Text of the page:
|Year : 2016 | Volume
| Issue : 2 | Page : 116-120
|Quality of reporting of randomized controlled trials in ten academic Indian dental journals
Sudhakar Vundavalli1, Guntipalli M Naidu1, A.S.K. Bhargav2, BH Praveen2, B Pavani2, Suresh Babburi3
1 Department of Public Health Dentistry, Dr. SNR Siddhartha Institute of Dental Sciences, Gannavaram, Andhra Pradesh, India
2 Department of Public Health Dentistry, Sri Sai College of Dental Surgery, Hyderabad, Telangana, India
3 Department of Oral Pathology, Dr. SNR Siddhartha Institute of Dental Sciences, Gannavaram, Andhra Pradesh, India
Click here for correspondence address and email
|Date of Submission||10-Oct-2013|
|Date of Decision||30-Oct-2013|
|Date of Acceptance||25-Mar-2016|
|Date of Web Publication||30-May-2016|
| Abstract|| |
Background: Biased results from poorly reported trials can mislead decision-making in health care at all levels, from treatment decisions for the individual patient to formulation of national public health policies.
Objective: To evaluate the quality of reporting of randomized controlled trials (RCTs) in ten Indian dental journals over the period 2011–2012.
Materials and Methods: This study included all RCTs published as full-text articles reported in ten Indian dental journals over the period from 2011 to 2012. The relevant trials were identified by searching Medline. Hand searching of the journals was also carried out by three of the authors to check if any potential trial was missing. Each article was assessed against the Consolidated Standards of Reporting Trials criteria tool, as described by Schulz et al. (2010).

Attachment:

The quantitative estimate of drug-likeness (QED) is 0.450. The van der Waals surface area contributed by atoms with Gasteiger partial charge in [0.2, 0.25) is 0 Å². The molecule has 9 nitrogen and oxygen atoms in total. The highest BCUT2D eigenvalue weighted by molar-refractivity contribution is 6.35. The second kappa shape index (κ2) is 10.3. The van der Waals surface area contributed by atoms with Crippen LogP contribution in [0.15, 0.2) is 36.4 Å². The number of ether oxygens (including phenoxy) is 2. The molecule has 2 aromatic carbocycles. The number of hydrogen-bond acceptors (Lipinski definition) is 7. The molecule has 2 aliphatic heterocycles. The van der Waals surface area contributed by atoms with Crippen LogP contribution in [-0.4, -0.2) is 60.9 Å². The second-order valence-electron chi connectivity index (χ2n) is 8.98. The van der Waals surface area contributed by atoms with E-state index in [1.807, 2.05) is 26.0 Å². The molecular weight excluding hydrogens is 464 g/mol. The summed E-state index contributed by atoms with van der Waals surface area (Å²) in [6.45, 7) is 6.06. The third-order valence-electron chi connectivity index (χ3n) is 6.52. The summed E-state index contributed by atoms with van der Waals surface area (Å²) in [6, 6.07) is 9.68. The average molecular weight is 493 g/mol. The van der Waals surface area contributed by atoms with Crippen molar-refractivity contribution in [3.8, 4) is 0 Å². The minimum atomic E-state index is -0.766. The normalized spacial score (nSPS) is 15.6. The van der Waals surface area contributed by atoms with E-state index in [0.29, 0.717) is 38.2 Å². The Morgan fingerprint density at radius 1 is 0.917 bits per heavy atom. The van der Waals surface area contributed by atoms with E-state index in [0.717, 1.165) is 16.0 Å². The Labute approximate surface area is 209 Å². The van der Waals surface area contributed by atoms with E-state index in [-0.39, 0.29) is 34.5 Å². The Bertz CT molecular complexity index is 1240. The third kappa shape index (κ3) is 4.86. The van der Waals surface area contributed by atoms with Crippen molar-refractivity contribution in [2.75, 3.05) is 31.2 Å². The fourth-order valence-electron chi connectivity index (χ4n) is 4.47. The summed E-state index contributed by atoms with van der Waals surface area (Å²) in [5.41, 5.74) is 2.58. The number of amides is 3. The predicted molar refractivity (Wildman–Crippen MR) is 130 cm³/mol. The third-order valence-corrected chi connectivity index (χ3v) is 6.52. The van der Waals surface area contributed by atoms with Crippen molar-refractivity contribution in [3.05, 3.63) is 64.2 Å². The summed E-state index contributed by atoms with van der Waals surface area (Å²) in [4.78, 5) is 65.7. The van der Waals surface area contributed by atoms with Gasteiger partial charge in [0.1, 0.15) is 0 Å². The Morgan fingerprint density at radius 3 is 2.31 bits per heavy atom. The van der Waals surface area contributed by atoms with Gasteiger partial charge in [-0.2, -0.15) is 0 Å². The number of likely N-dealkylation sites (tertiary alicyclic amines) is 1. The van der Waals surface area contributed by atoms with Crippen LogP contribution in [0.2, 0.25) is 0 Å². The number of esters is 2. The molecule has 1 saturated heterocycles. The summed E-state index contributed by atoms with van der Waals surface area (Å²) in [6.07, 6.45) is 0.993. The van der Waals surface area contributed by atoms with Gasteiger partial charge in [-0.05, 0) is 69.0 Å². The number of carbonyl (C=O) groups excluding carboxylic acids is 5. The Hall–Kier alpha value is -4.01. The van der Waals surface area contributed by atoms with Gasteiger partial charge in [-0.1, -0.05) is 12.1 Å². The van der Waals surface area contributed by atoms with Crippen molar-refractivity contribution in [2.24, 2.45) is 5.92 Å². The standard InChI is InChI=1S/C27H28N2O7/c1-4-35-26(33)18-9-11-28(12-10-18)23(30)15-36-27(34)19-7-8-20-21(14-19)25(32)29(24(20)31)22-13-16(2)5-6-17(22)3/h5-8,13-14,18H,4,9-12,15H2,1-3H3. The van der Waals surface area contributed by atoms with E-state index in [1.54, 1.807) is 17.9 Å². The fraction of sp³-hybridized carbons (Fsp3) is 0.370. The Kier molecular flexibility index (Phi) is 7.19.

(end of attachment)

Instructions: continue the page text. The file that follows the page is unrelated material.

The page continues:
Results: The mean number of criteria present per article was 12.2 (standard deviation [SD] =2.2) and only 5 of 106 articles got total possible score. Most of the articles (69%) did not mention about justification for sample size calculation, 89% of the articles did not mention about allocation concealment, 86% of the articles did not mention about funding and 63% of the articles did not mention about limitations of the study.